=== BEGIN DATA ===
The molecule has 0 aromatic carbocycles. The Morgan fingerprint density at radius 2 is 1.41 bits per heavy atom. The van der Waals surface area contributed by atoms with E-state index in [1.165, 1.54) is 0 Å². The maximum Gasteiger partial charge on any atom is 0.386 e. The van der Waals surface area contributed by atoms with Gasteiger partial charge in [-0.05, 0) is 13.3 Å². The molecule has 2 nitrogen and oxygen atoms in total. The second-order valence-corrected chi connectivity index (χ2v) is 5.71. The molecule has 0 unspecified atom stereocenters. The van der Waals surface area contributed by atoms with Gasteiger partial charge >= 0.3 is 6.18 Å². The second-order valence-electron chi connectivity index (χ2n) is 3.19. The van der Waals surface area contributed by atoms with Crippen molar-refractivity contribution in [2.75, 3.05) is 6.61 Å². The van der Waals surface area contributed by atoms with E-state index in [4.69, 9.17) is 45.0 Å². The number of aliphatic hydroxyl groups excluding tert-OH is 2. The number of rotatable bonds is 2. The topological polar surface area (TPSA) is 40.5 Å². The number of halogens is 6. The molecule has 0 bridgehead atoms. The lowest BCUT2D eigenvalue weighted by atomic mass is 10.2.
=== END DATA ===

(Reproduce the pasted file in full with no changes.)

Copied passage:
The molecule has 0 aromatic carbocycles. The Morgan fingerprint density at radius 2 is 1.41 bits per heavy atom. The van der Waals surface area contributed by atoms with E-state index in [1.165, 1.54) is 0 Å². The maximum Gasteiger partial charge on any atom is 0.386 e. The van der Waals surface area contributed by atoms with Gasteiger partial charge in [-0.05, 0) is 13.3 Å². The molecule has 2 nitrogen and oxygen atoms in total. The second-order valence-corrected chi connectivity index (χ2v) is 5.71. The molecule has 0 unspecified atom stereocenters. The van der Waals surface area contributed by atoms with Gasteiger partial charge >= 0.3 is 6.18 Å². The second-order valence-electron chi connectivity index (χ2n) is 3.19. The van der Waals surface area contributed by atoms with Crippen molar-refractivity contribution in [2.75, 3.05) is 6.61 Å². The van der Waals surface area contributed by atoms with E-state index in [4.69, 9.17) is 45.0 Å². The number of aliphatic hydroxyl groups excluding tert-OH is 2. The number of rotatable bonds is 2. The topological polar surface area (TPSA) is 40.5 Å². The number of halogens is 6. The molecule has 0 bridgehead atoms. The lowest BCUT2D eigenvalue weighted by atomic mass is 10.2.